We accept that we failed to mention the negative history of drug and substance abuse. However, the sexual history was provided in terms of his masturbatory guilt and also his mental status and physical examination findings were mentioned (page 169, para 5).
We diagnosed the subject as having factitious disorder, with predominantly psychological symptoms. It needs to be understood that over the years the nosology of factitious disorders has been better defined and the term Munchausen syndrome is used for only severe forms of factitious disorders. According to the current nosological systems (ICD-10 and DSM-IV), to diagnose a case as factitious disorder, it is not necessary that the subject should have dramatic presentation, pseudologia fantastica and wandering—features listed out by Raj and Sidhu as the pointers against the diagnosis of factitious disorders. It is evident that our patient feigned the symptoms due to psychological distress arising out of his family problems. Once he was diagnosed as a case of schizophrenia, his father's attitude towards him and his mother changed, and this led to his continuation of sick role and knowingly feigning the symptoms. Further, there was an absence of external incentive in the form of economic gain, avoidance of legal responsibility or improving physical well-being as seen in malingering. Also, Raj and Sidhu's contention is erroneous that the patient did not fulfil the criteria for factitious disorder because of the unintentional production of symptoms, motivation to assume a sick role and presence of secondary gain. As described in the case report, the patient admitted in subsequent interviews that he had intentionally continued to feign symptoms, with an attendant unconscious primary gain (relief of mother being protected) of which he became aware only later, during the psychotherapy sessions.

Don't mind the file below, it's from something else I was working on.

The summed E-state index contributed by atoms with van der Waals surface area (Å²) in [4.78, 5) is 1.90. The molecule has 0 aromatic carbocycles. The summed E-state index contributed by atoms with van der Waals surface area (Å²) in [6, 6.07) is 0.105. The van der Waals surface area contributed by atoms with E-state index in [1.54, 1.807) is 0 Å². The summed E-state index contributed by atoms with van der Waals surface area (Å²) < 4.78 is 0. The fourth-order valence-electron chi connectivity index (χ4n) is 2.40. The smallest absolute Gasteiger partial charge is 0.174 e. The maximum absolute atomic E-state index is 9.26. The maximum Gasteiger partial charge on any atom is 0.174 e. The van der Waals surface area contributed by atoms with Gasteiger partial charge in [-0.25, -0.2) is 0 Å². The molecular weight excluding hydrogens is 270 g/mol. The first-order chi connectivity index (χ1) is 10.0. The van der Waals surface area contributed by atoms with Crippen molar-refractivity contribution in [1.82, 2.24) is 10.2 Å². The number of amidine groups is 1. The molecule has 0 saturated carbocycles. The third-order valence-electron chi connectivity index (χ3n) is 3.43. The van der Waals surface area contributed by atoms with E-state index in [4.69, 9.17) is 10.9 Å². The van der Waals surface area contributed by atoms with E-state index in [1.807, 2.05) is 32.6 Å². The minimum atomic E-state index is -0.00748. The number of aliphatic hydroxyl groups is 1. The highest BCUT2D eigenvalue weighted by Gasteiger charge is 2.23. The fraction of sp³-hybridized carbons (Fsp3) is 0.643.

Raj and Sidhu's contention that feigned schizophrenia is only a prodrome of psychosis in extremely deviant premorbid personalities or the borderline personality disorder is an issue that is still open to debate.3 Lastly, as described in the case report, the fact that the patient has been following up with us and maintaining well for the past 2 years without any antipsychotic drugs provides further credence to the diagnosis of factitious disorder and rules out the possibility of any prodrome of psychosis.